AEMCOLO- rifamycin tablet, delayed release
RedHill Biopharma Ltd
AEMCOLO is indicated for the treatment of travelers’ diarrhea (TD) caused by non-invasive strains of Escherichia coli in adults.
Limitations of Use
AEMCOLO is not indicated in patients with diarrhea complicated by fever or bloody stool or due to pathogens other than noninvasive strains of Escherichia coli [see Warnings and Precautions (5), Clinical Studies (14)].
To reduce the development of drug-resistant bacteria and maintain the effectiveness of AEMCOLO and other antibacterial drugs, AEMCOLO should be used only to treat or prevent infections that are proven or strongly suspected to be caused by susceptible bacteria. When culture and susceptibility information are available, they should be considered in selecting or modifying antibacterial therapy. In the absence of such data, local epidemiology and susceptibility patterns may contribute to the empiric selection of therapy.
The recommended dose of AEMCOLO is 388 mg (two tablets) orally twice daily (in the morning and evening) for three days. Take each dose with a glass of liquid (6-8 ounces). Do NOT take AEMCOLO concomitantly with alcohol. AEMCOLO can be taken with or without food.
AEMCOLO must be taken orally. Swallow the tablets whole. Do NOT crush, break or chew the delayed-release tablets.
AEMCOLO is a yellow-brown, ellipsoidal, film-coated, delayed-release tablet debossed on one side with “SV2”. Each delayed-release tablet contains 194 mg of rifamycin.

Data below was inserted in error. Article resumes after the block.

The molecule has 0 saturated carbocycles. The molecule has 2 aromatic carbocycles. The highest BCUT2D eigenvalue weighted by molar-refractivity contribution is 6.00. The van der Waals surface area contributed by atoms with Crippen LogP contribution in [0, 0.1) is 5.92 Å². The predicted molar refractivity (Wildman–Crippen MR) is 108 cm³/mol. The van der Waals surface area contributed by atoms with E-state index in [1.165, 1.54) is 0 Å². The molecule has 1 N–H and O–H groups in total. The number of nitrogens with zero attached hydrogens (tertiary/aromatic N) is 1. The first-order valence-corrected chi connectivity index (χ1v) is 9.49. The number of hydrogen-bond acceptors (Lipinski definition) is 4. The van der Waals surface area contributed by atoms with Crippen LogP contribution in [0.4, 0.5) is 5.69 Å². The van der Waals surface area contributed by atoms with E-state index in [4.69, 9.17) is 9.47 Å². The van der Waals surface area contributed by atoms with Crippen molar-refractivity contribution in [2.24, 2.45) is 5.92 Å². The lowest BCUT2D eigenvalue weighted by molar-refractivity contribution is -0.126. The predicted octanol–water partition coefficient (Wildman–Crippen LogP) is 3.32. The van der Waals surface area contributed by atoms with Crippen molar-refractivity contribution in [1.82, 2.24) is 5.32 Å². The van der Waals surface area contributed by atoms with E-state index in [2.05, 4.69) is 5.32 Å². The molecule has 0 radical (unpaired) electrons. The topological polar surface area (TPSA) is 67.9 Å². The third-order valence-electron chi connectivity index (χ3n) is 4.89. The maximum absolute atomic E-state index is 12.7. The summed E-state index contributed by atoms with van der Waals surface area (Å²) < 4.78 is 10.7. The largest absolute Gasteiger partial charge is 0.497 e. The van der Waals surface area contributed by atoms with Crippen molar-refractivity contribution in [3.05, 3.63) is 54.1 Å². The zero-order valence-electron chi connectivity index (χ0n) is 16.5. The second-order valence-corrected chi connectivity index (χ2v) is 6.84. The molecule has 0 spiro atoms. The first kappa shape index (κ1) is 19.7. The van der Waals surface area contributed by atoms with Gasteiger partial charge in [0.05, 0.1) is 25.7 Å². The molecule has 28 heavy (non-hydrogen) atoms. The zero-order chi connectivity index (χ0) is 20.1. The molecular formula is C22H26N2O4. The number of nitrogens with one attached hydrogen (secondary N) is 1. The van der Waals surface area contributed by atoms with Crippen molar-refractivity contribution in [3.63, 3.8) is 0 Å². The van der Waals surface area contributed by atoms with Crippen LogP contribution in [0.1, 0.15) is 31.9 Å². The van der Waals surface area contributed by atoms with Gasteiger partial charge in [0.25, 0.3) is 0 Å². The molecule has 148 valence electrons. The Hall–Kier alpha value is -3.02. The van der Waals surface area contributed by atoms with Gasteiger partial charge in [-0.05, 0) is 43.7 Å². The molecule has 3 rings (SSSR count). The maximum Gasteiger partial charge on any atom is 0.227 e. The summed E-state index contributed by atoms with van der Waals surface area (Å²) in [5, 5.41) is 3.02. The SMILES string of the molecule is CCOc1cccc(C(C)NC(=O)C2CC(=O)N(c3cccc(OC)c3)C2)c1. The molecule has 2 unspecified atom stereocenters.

AEMCOLO is contraindicated in patients with a known hypersensitivity to rifamycin, any of the other rifamycin class antimicrobial agents (e.g. rifaximin), or any of the components in AEMCOLO.
AEMCOLO was not shown to be effective in patients with diarrhea complicated by fever and/or bloody stool. Patients with these conditions treated with AEMCOLO had prolonged time to last unformed stool (TLUS). The effectiveness of AEMCOLO in travelers’ diarrhea caused by pathogens other than E. coli has not been demonstrated. AEMCOLO is not recommended for use in patients with diarrhea accompanied by fever or bloody stools or due to pathogens other than noninvasive strains of E. coli [see Indications and Usage (1), Clinical Studies (14)].
Discontinue AEMCOLO if diarrhea gets worse or persists more than 48 hours and consider alternative antibacterial therapy.
Clostridium difficile -associated diarrhea (CDAD) has been reported with use of nearly all antibacterial agents, and may range in severity from mild diarrhea to fatal colitis. Treatment with antibacterial agents alters the normal flora of the colon which may lead to overgrowth of C. difficile.
C. difficile produces toxins A and B which contribute to the development of CDAD. Hypertoxin producing strains of C. difficile may cause increased morbidity and mortality, as these infections can be refractory to antimicrobial therapy and may require colectomy. CDAD must be considered in all patients who present with diarrhea following antibacterial drug use. Careful medical history is necessary since CDAD has been reported to occur over two months after the administration of antibacterial agents.
If CDAD is suspected or confirmed, antibacterial drug use not directed against C. difficile may need to be discontinued. Appropriate fluid and electrolyte management, protein supplementation, specific antibacterial treatment of C. difficile , and/or surgical evaluation should be instituted as clinically indicated.
Prescribing AEMCOLO in the absence of a proven or strongly suspected bacterial infection or a prophylactic indication is unlikely to provide benefit to the patient and increases the risk of the development of drug-resistant bacteria.
Because clinical trials are conducted under widely varying conditions, adverse reaction rates observed in the clinical trials of a drug cannot be directly compared to rates in the clinical trials of another drug and may not reflect the rates observed in practice.